Virginia is part of a regional program that is cleaning the air we breathe, while also bringing money to the Shenandoah Valley for flood preparedness. But Virginia’s membership in this multi-state effort is threatened.

The Regional Greenhouse Gas Initiative (RGGI), commonly known as ‘Reggie,’ is steadily reducing harmful greenhouse gas emissions from power plants in Virginia and in the 10 contiguous member states.

RGGI is a market-based approach to climate protection. It works by establishing a cap on allowable emissions from power plants in the member states. Power plants comply by either reducing their emissions or by buying additional allowances at auction. Over time, the cap becomes stricter, and the overall power plant emissions in RGGI states continuously declines.

The sale of allowances generates a great deal of money for Virginia and the other member states. In fact, Virginia’s RGGI membership has generated $523 million for Virginia since 2021, the year Virginia joined RGGI.

Much of Virginia’s RGGI income is dedicated to flood preparedness and community resilience, both greatly needed, given that our warming climate is generating more frequent, more intense storms. In fact, both the town of Front Royal and Shenandoah County have received RGGI grants to help these areas better prepare for flooding and better protect citizens and property from flood damage.

Front Royal has received a $90,000 grant through RGGI that will enable the town to better predict flood stage levels and potential flooding hotspots, as well as ensure that future growth planning is informed by flood risk. (The grant will fund the updating of hydrology studies of local watersheds by incorporating increasing precipitation rates). Through FEMA’s Community Rating System, Front Royal will be able to apply for reduced flood insurance premiums for properties within the new floodplain boundaries.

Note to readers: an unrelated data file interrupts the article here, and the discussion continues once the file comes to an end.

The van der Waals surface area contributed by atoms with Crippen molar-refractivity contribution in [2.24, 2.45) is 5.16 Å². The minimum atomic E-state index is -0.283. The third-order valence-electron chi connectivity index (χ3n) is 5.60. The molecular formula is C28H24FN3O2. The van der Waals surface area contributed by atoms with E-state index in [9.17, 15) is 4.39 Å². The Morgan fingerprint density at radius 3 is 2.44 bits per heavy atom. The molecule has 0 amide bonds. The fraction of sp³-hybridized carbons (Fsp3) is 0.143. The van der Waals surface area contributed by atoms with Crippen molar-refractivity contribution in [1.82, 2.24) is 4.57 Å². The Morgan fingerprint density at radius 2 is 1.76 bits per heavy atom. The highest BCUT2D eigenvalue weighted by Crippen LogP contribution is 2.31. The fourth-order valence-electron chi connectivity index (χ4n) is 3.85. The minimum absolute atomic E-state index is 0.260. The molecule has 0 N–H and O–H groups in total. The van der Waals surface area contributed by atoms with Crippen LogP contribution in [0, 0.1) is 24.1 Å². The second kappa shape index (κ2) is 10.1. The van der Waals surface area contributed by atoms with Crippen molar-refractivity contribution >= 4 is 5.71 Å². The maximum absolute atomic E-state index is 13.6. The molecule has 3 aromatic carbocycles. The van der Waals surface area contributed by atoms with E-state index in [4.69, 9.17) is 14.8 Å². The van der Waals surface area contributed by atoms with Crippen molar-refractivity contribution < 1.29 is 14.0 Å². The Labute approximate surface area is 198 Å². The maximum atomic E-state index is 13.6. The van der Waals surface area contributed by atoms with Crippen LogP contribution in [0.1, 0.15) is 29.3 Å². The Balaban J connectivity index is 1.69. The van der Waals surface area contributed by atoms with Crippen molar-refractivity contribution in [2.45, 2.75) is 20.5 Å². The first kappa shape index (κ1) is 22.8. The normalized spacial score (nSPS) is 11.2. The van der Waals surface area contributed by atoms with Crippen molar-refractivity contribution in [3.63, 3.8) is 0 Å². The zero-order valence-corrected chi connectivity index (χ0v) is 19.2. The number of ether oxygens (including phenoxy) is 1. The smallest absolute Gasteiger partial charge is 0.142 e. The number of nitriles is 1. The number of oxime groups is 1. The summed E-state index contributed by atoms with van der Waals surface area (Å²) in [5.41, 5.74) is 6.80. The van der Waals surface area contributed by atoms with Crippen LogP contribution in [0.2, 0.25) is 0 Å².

And Shenandoah County has received RGGI funds to train Certified Floodplain Managers. This investment means Shenandoah County will be able to manage floodplain issues in ways that better protect Shenandoah County residents and property.

RGGI’s benefits are far-reaching. Electricity rates in RGGI states have dropped by almost 6%, while rising almost 9% throughout the rest of the country. And RGGI states are reducing climate-warming emissions 90% faster than non-RGGI states.

Despite the win-win nature of RGGI, Virginia Gov. Glenn Youngkin wants to pull Virginia out of the program. He attempted, unsuccessfully, to get the General Assembly to repeal the law it passed in 2020 that brought Virginia into RGGI.

Now, Virginia’s Air Pollution Control Board, which includes four Youngkin appointees, is proposing a regulation to withdraw Virginia from RGGI. Many argue that Youngkin is acting illegally, since a regulatory agency lacks the authority to overturn Virginia law.

Youngkin has consistently shown that he is much more interested in serving wealthy fossil fuel companies than he is in serving Virginia and its citizens. But citizens can act to help ensure that Virginia stays in RGGI by submitting comments to the Virginia Air Pollution Control Board by March 31. For more information, contact the Virginia Sierra Club.

April Moore, a resident of Shenandoah County, is chair of the Chesapeake Climate Action Network

(1) comment

Brad Skipper

Thank you addressing this governors overreach! The RGGI is a sensible approach to managing and mitigating pollution, and that should be an imperative for all of us. We only get one planet, and we need to learn to stop killing it. Thanks!

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